In United States v. Quinn, No. 11-1733 (Aug. 14, 2013) (en banc), the Third Circuit joined every other federal Court of Appeals in rejecting the use of judicial grants of immunity for defense witnesses. Defendant Quinn was convicted after a jury trial for aiding and abetting co-defendant Shawn Johnson in an armed bank robbery. Quinn's defense was that he did not know Johnson intended to rob a bank teller at gunpoint. Quinn believed Johnson would testify on his behalf at trial, but Johnson, who was awaiting sentencing on the robbery charges, invoked his Fifth Amendment privilege and refused to testify. The district court refused to immunize Johnson and Quinn appealed.
On appeal, Quinn argued that the district court erred in refusing to immunize Johnson and that the government engaged in prosecutorial misconduct by postponing Johnson's sentencing until after Quinn's trial in order to induce Johnson not to testify. The Third Circuit has recognized two situations where a criminal defendant may be entitled to have a defense witness receive immunity for his testimony: (1) when the government acts "with the deliberate intention of distorting the judicial fact-finding process," in which case the charges are dismissed unless the government chooses to immunize the witness at a new trial, United States v. Herman, 589 F.2d 1191 (3d Cir. 1978), or (2) where the testimonial evidence is "clearly exculpatory and essential to the defense case and ... the government has no strong interest in withholding use immunity," in which case the district court was permitted to grant judicial use immunity to allow the testimony. Government of the Virgin Islands v. Smith, 615 F.2d 964 (3d Cir. 1980). The Court noted that it was the only Court of Appeals to permit the trial court to immunize a defense witness and held that it was overturning the portion of Smith that permitted judicial grants of immunity. In so holding, the Court found that the decision to immunize a witness was a core prosecutorial function and that continuing to authorize judicial use immunity impinged on the separation of powers between the Executive and Judicial Branches. Although the Court abandoned the judicial use immunity remedy created in Smith, it retained Smith's five-part test for determining whether the government's refusal to immunize a defense witness denied a defendant due process.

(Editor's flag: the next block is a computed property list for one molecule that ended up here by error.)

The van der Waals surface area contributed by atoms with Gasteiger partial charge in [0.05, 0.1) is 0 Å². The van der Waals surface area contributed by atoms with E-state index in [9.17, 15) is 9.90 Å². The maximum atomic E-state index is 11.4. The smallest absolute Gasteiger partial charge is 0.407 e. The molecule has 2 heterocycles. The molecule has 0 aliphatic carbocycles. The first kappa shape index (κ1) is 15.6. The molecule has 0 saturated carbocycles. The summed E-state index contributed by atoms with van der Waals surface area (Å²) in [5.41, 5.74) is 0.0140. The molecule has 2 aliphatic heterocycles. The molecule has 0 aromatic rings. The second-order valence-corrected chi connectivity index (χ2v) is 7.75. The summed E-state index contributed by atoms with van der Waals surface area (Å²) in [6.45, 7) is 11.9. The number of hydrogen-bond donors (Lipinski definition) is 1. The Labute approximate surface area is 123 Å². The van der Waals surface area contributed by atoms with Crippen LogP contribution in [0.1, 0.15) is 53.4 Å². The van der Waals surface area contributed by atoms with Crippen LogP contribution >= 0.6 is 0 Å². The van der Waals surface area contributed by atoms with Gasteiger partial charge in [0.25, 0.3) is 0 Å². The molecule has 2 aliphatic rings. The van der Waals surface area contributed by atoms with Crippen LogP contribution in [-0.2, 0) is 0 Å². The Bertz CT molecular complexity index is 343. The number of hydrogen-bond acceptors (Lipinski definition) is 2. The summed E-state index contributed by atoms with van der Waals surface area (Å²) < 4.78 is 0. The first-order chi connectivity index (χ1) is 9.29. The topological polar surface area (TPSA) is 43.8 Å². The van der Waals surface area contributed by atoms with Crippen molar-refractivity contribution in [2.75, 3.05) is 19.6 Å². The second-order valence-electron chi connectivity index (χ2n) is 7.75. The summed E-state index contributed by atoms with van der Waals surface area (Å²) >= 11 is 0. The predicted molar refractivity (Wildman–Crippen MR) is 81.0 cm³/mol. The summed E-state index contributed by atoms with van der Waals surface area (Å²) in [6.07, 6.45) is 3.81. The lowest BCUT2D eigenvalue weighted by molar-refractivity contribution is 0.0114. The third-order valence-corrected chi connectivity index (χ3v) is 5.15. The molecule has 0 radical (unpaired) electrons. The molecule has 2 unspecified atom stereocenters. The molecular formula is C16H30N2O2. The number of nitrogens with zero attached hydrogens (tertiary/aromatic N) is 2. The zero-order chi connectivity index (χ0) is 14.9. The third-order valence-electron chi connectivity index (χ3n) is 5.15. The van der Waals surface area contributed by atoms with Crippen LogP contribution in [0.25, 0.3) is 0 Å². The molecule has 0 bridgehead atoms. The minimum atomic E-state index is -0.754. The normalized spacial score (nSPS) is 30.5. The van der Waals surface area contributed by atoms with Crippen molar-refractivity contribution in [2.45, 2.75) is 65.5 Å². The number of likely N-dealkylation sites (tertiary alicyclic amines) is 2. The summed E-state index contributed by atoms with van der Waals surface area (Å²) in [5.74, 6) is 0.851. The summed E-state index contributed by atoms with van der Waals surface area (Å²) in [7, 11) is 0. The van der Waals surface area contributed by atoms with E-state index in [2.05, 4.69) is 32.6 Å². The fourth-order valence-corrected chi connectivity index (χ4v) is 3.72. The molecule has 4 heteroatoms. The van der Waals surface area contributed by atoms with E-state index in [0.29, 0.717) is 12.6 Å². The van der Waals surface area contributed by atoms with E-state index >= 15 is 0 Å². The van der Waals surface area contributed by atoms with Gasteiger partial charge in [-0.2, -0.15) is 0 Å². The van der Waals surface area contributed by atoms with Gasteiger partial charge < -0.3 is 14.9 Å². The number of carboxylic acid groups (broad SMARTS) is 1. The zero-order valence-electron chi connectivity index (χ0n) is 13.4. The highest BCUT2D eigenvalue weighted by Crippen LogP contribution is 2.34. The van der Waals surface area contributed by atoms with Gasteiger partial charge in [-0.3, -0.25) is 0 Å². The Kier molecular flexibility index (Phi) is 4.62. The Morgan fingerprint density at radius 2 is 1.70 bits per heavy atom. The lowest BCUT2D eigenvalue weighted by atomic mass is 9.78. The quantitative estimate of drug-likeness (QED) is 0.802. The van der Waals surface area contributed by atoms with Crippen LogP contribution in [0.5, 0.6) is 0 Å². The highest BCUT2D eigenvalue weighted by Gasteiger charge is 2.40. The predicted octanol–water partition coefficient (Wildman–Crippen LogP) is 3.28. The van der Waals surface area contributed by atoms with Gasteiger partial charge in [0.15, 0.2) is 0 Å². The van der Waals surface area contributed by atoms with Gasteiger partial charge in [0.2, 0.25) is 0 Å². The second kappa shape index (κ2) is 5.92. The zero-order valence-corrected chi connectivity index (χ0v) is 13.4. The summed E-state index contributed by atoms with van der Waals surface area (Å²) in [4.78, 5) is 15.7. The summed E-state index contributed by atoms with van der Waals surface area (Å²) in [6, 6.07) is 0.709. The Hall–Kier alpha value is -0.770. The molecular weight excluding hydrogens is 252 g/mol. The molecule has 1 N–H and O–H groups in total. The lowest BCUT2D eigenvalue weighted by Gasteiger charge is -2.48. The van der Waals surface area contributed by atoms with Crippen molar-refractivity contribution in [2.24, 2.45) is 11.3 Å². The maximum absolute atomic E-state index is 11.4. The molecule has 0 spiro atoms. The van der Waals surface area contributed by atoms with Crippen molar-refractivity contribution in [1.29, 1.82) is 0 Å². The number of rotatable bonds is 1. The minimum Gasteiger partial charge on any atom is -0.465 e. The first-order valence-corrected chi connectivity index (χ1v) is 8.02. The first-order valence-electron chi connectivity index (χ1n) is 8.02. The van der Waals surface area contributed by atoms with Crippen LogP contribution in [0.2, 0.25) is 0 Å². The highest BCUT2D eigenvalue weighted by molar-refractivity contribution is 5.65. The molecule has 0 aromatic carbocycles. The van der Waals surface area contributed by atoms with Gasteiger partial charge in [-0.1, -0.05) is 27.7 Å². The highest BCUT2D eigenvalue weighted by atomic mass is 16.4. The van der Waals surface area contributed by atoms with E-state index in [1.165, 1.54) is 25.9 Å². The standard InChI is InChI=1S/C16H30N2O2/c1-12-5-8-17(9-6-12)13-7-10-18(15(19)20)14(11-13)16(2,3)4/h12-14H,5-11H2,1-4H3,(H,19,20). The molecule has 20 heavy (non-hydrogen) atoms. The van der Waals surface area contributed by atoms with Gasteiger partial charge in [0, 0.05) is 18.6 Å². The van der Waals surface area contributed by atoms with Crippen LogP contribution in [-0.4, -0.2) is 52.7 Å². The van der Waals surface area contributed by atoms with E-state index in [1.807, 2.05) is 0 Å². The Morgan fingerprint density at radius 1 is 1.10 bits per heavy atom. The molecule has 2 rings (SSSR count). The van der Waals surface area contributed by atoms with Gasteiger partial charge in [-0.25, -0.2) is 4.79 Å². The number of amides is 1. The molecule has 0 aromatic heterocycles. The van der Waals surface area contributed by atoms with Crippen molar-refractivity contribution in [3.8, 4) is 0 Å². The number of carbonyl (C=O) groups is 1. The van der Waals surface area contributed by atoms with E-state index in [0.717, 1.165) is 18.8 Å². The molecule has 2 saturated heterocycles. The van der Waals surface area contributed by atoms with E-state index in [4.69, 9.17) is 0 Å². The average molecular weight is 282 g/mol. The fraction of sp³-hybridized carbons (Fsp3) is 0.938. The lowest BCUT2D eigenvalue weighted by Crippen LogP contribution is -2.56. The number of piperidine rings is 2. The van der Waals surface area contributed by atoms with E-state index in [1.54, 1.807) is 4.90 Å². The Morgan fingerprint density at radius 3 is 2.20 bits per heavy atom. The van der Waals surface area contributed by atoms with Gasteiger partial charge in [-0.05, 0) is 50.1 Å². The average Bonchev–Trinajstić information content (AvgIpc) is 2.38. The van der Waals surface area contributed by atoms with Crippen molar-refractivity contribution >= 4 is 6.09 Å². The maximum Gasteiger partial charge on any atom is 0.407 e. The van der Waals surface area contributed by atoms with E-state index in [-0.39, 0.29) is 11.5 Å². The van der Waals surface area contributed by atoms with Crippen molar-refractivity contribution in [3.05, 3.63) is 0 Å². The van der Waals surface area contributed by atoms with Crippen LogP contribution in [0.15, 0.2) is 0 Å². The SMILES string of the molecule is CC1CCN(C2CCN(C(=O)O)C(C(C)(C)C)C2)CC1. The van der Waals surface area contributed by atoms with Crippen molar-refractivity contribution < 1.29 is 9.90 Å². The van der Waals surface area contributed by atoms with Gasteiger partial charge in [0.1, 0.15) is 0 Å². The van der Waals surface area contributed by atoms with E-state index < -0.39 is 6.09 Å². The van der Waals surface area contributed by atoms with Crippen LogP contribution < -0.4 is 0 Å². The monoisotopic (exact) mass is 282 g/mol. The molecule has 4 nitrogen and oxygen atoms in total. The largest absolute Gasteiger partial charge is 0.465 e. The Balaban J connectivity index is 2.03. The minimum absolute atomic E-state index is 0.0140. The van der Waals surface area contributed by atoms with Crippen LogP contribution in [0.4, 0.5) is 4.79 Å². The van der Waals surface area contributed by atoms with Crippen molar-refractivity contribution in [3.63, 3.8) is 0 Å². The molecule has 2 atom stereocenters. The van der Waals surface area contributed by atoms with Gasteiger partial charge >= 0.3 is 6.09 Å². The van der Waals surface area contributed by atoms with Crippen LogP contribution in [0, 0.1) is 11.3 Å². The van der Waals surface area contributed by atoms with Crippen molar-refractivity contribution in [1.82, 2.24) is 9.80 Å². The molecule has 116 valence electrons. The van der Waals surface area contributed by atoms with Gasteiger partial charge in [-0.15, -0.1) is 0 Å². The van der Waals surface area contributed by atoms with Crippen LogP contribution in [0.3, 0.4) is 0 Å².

Applying both Herman's "deliberate distortion" prosecutorial misconduct test and Smith's "clearly exculpatory and essential testimony" test to Quinn's appeal, the Court found that the government engaged in no wrongdoing. Under the "deliberate distortion" test, Quinn provided no evidence that Johnson intended to testify on his behalf, but was dissuaded from that testimony by the government's motion to continue sentencing. In fact, Johnson took no position on the delay of his sentencing and informed that trial court that he would invoke his Fifth Amendment privilege if called to testify. Quinn fared no better under the Smith factors. While Smith (1) sought immunity in the district court and (2) Johnson was available to testify, he was unable to establish the remaining three factors, namely, that: (3) the proffered testimony was clearly exculpatory, (4) the testimony was essential, and (5) there was no strong governmental interests which countervailed against the grant of immunity. Here, Quinn offered no proof that Johnson would offer clearly exculpatory evidence. Accordingly, the Third Circuit held that Quinn failed to show a due process violation requiring reversal and affirmed Quinn's conviction.